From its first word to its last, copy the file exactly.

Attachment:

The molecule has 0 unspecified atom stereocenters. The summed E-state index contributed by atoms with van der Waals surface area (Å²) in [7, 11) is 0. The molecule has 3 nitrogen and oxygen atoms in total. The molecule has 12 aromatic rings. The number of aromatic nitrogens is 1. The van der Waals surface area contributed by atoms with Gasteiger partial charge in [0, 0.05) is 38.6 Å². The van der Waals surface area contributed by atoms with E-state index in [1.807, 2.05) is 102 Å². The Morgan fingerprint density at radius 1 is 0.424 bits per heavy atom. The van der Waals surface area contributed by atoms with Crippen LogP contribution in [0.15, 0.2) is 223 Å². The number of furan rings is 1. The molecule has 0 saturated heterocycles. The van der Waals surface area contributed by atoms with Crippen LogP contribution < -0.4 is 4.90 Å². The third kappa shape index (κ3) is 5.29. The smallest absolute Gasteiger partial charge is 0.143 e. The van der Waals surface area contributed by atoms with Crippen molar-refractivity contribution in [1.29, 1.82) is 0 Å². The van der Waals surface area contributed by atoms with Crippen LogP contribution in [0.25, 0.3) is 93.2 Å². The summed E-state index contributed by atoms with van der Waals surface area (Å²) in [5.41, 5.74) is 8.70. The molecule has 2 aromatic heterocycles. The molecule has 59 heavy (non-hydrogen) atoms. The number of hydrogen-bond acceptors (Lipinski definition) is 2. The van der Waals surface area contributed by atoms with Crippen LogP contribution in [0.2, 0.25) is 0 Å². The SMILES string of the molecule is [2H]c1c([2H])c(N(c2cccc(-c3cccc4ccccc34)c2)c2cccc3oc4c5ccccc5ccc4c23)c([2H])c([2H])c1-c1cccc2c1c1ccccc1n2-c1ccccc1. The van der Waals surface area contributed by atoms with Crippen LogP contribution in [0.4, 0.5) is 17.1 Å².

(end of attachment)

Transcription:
The molecule has 0 unspecified atom stereocenters. The summed E-state index contributed by atoms with van der Waals surface area (Å²) in [7, 11) is 0. The molecule has 3 nitrogen and oxygen atoms in total. The molecule has 12 aromatic rings. The number of aromatic nitrogens is 1. The van der Waals surface area contributed by atoms with Gasteiger partial charge in [0, 0.05) is 38.6 Å². The van der Waals surface area contributed by atoms with E-state index in [1.807, 2.05) is 102 Å². The Morgan fingerprint density at radius 1 is 0.424 bits per heavy atom. The van der Waals surface area contributed by atoms with Crippen LogP contribution in [0.15, 0.2) is 223 Å². The number of furan rings is 1. The molecule has 0 saturated heterocycles. The van der Waals surface area contributed by atoms with Crippen LogP contribution < -0.4 is 4.90 Å². The third kappa shape index (κ3) is 5.29. The smallest absolute Gasteiger partial charge is 0.143 e. The van der Waals surface area contributed by atoms with Crippen molar-refractivity contribution in [1.29, 1.82) is 0 Å². The van der Waals surface area contributed by atoms with Crippen LogP contribution in [0.25, 0.3) is 93.2 Å². The summed E-state index contributed by atoms with van der Waals surface area (Å²) in [5.41, 5.74) is 8.70. The molecule has 2 aromatic heterocycles. The molecule has 59 heavy (non-hydrogen) atoms. The number of hydrogen-bond acceptors (Lipinski definition) is 2. The van der Waals surface area contributed by atoms with Crippen LogP contribution in [0.2, 0.25) is 0 Å². The SMILES string of the molecule is [2H]c1c([2H])c(N(c2cccc(-c3cccc4ccccc34)c2)c2cccc3oc4c5ccccc5ccc4c23)c([2H])c([2H])c1-c1cccc2c1c1ccccc1n2-c1ccccc1. The van der Waals surface area contributed by atoms with Crippen LogP contribution in [0.4, 0.5) is 17.1 Å².